London Cycle Campaign interviews George Ferguson

There’s a three page spread in the June 2014 “London Cyclist” magazine from London Cycling Campaign. Some interesting things here and much that’s encouraging (we like the quote that “80% of people (and rising) in Bristol think cycling to work is ‘normal’ compared with only 66% of people nationally”).

LCC 30_JUNE14_LC Interview with George Ferguson

The Mayor of Bristol is fast becoming the country’s most prominent cycling advocate as Mike Cavenett finds out

You have an ambitious plan to double cycling in Bristol from 7% to 14% over the next ten years. Readers in London might be unfamiliar with Bristol, can you tell us what’s been achieved so far to increase cycling?

According to the 2011 Census, Bristol achieved the highest growth outside central London between 2001 and 2011 with the number of people cycling doubling from 8,108 to 16,211, and the modal share of people cycling to work now at 7.7%. This is still a long way off continental levels, but is a pretty impressive figure for any major British city, especially as cycling levels have remained relatively unchanged nationally.

The three key lessons are that, firstly, Bristol has been promoting cycling for a long time (with the first cycling officer in the UK in the late 1980s), and an ongoing sustained effort really does make a difference. You have to be in it for the long term and keep at it.

The second is making sure that you choose carefully where to invest, so it successfully gets more people on bikes. The Bristol-Bath Railway Path now sees millions of journeys a year. More recently we have seen up to six times as many people on the Concorde Way, one of the key investments of the Cycling City programme, chosen because it has employment sites at each end (the city centre at one end and the M4 corridor at the other).

The third is being innovative. We trialled contraflows and advanced stop lines in Bristol in the 1990s and they are now widely accepted. I am frustrated at how difficult the centralised rules are to be able to innovate more.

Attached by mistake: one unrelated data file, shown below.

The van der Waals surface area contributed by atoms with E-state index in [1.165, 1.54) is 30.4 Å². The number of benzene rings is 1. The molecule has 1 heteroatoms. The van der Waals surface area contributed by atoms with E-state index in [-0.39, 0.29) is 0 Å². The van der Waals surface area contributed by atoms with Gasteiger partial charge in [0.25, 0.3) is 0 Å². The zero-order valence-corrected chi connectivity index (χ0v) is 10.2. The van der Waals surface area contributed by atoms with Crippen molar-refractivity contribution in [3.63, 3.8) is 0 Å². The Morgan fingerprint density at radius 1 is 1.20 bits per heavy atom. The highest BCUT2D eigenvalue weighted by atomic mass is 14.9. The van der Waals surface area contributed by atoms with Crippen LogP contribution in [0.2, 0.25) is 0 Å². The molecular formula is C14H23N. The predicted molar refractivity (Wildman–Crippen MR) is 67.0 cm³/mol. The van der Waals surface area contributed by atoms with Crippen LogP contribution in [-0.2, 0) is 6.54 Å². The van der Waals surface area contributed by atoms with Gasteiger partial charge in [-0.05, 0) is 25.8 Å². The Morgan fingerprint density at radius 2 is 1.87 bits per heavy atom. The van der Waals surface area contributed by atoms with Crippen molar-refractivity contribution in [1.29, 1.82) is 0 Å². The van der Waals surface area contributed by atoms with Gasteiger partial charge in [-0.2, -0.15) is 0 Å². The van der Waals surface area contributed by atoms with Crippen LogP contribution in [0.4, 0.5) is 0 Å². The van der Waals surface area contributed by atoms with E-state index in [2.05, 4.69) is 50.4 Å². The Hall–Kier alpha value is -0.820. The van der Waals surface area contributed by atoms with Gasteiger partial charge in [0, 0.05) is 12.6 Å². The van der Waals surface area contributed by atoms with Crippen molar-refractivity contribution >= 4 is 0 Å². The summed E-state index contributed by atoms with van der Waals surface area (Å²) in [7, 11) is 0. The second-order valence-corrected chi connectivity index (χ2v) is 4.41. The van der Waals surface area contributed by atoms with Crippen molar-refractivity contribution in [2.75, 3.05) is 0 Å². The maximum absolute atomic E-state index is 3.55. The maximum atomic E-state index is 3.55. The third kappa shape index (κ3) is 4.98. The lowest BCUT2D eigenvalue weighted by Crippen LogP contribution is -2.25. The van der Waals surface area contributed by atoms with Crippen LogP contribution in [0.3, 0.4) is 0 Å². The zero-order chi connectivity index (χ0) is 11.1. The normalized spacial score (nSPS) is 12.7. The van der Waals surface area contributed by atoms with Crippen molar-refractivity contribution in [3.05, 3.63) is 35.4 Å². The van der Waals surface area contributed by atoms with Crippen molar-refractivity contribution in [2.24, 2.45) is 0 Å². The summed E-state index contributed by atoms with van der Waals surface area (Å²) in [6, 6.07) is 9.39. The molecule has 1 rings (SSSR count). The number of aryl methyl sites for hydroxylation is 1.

Looking ahead, what are the top measures that will help achieve your target in this electoral term?

Firstly, keeping at it. With a variety of different funding streams we are continuing to invest significantly in cycling, and making sure that other investments, like our Bus Rapid Transit system that will be coming on line in 2016/17, also benefits walking and cycling.

Secondly, Bristol is European Green Capital in 2015, so we really aim to create a bit of a buzz around sustainability for that.

The third thing is demand management — for example after 20 years of talking about it we are now rolling out residents’ parking, the last of the major English cities to do so. I am pleased that people will no longer be able to drive within a short distance of the city centre and leave their car outside other people’s homes all day.

Fourthly, we are rolling out 20mph speed limit areas with a very ambitious city-wide programme; the closer to the city centre you get, the more comprehensive the limit area becomes.

Lastly we are already seeing that people are encouraged in some areas by the numbers of people already cycling to take to the pedals themselves — ‘safety in numbers’ — but I also think that drivers are becoming more sympathetic and accepting of bikes on the road.

It is also important to remember it is not all about cycling, it is about creating cities that are fit for people to live and get around in without being dominated or intimatdated by single occupancy cars.

Bristol Cycling Campaign supports a similar policy platform to LCC: local streets without through motor traffic and reduced speeds, along with a safe, protected network of main road cycleways. Do you support these Dutch-style measures in Bristol?

The local campaign is doing some good work and I support this idea. I am rolling out a very ambitious 20mph programme on residential streets. Some of the areas where we are introducing residents’ parking also creates space for reallocation — for example, Clarence Road (near Temple Meads) used to have nose-to-tail commuter parking, but will now have a segregated bike lane instead.

What kind of street designs do you think will persuade parents that their children are safe on the roads on their bicycles?

I accept that there are conditions in Bristol that make cycling to school difficult, which is why we are focusing on active travel rather than exclusively cycling. As far as I am concerned, I am happy if a large majority of children arrive by foot or scooter as well as bike. I am also cautious of prescribing any infrastructural panacea; different conditions provide different opportunities and challenges.